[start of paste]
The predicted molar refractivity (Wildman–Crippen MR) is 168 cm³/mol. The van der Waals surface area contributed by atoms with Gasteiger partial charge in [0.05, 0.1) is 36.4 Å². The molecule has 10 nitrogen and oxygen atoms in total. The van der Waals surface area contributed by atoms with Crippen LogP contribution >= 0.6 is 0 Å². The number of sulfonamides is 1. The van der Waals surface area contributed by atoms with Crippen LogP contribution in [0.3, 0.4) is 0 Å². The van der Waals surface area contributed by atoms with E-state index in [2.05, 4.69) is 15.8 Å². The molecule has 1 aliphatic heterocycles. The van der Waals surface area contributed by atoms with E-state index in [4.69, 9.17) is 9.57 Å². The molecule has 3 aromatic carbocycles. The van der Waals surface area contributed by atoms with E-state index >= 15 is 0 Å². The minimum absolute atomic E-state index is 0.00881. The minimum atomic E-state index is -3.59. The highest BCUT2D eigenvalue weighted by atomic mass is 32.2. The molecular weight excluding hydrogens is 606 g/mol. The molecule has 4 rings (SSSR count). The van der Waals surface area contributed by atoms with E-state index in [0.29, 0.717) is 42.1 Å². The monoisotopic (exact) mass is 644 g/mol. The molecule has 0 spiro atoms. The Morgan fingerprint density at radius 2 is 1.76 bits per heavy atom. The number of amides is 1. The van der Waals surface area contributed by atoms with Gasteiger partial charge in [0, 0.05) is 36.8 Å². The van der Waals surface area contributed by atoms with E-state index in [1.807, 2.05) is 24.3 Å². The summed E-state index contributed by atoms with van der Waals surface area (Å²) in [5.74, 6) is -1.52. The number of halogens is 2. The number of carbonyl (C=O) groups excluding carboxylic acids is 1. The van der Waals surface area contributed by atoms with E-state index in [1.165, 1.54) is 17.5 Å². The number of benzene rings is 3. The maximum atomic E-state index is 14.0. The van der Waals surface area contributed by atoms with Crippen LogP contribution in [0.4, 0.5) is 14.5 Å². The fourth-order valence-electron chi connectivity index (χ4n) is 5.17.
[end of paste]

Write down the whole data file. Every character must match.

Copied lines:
The predicted molar refractivity (Wildman–Crippen MR) is 168 cm³/mol. The van der Waals surface area contributed by atoms with Gasteiger partial charge in [0.05, 0.1) is 36.4 Å². The molecule has 10 nitrogen and oxygen atoms in total. The van der Waals surface area contributed by atoms with Crippen LogP contribution >= 0.6 is 0 Å². The number of sulfonamides is 1. The van der Waals surface area contributed by atoms with Crippen LogP contribution in [0.3, 0.4) is 0 Å². The van der Waals surface area contributed by atoms with E-state index in [2.05, 4.69) is 15.8 Å². The molecule has 1 aliphatic heterocycles. The van der Waals surface area contributed by atoms with E-state index in [4.69, 9.17) is 9.57 Å². The molecule has 3 aromatic carbocycles. The van der Waals surface area contributed by atoms with E-state index >= 15 is 0 Å². The minimum absolute atomic E-state index is 0.00881. The minimum atomic E-state index is -3.59. The highest BCUT2D eigenvalue weighted by atomic mass is 32.2. The molecular weight excluding hydrogens is 606 g/mol. The molecule has 4 rings (SSSR count). The van der Waals surface area contributed by atoms with E-state index in [0.29, 0.717) is 42.1 Å². The monoisotopic (exact) mass is 644 g/mol. The molecule has 0 spiro atoms. The Morgan fingerprint density at radius 2 is 1.76 bits per heavy atom. The number of amides is 1. The van der Waals surface area contributed by atoms with Gasteiger partial charge in [0, 0.05) is 36.8 Å². The van der Waals surface area contributed by atoms with E-state index in [1.807, 2.05) is 24.3 Å². The summed E-state index contributed by atoms with van der Waals surface area (Å²) in [5.74, 6) is -1.52. The number of halogens is 2. The number of carbonyl (C=O) groups excluding carboxylic acids is 1. The van der Waals surface area contributed by atoms with E-state index in [1.165, 1.54) is 17.5 Å². The number of benzene rings is 3. The maximum atomic E-state index is 14.0. The van der Waals surface area contributed by atoms with Crippen LogP contribution in [0.4, 0.5) is 14.5 Å². The fourth-order valence-electron chi connectivity index (χ4n) is 5.17.